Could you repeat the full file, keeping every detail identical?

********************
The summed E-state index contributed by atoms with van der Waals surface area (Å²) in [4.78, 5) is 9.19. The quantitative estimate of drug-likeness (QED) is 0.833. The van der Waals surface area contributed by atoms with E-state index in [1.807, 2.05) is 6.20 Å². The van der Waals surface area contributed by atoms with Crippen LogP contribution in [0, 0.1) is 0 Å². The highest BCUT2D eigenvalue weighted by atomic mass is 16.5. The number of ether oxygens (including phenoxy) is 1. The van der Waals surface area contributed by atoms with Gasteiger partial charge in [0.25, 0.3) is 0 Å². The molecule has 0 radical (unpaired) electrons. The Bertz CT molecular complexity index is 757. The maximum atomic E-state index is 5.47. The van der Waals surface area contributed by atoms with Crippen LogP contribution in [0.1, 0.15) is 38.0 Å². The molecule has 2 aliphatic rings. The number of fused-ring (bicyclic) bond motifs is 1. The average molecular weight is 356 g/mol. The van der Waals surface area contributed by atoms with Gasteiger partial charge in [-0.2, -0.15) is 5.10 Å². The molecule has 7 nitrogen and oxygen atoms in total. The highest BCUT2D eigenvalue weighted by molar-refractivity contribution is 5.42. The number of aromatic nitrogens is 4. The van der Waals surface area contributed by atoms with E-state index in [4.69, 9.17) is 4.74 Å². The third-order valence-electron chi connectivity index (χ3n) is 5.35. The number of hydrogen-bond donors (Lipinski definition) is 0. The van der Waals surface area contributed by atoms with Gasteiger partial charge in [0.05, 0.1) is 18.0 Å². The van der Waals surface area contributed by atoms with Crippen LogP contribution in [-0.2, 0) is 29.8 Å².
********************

The summed E-state index contributed by atoms with van der Waals surface area (Å²) in [4.78, 5) is 9.19. The quantitative estimate of drug-likeness (QED) is 0.833. The van der Waals surface area contributed by atoms with E-state index in [1.807, 2.05) is 6.20 Å². The van der Waals surface area contributed by atoms with Crippen LogP contribution in [0, 0.1) is 0 Å². The highest BCUT2D eigenvalue weighted by atomic mass is 16.5. The number of ether oxygens (including phenoxy) is 1. The van der Waals surface area contributed by atoms with Gasteiger partial charge in [0.25, 0.3) is 0 Å². The molecule has 0 radical (unpaired) electrons. The Bertz CT molecular complexity index is 757. The maximum atomic E-state index is 5.47. The van der Waals surface area contributed by atoms with Crippen LogP contribution in [0.1, 0.15) is 38.0 Å². The molecule has 2 aliphatic rings. The number of fused-ring (bicyclic) bond motifs is 1. The average molecular weight is 356 g/mol. The van der Waals surface area contributed by atoms with Gasteiger partial charge in [-0.2, -0.15) is 5.10 Å². The molecule has 7 nitrogen and oxygen atoms in total. The highest BCUT2D eigenvalue weighted by molar-refractivity contribution is 5.42. The number of aromatic nitrogens is 4. The van der Waals surface area contributed by atoms with E-state index in [4.69, 9.17) is 4.74 Å². The third-order valence-electron chi connectivity index (χ3n) is 5.35. The number of hydrogen-bond donors (Lipinski definition) is 0. The van der Waals surface area contributed by atoms with Gasteiger partial charge in [0.05, 0.1) is 18.0 Å². The van der Waals surface area contributed by atoms with Crippen LogP contribution in [-0.2, 0) is 29.8 Å².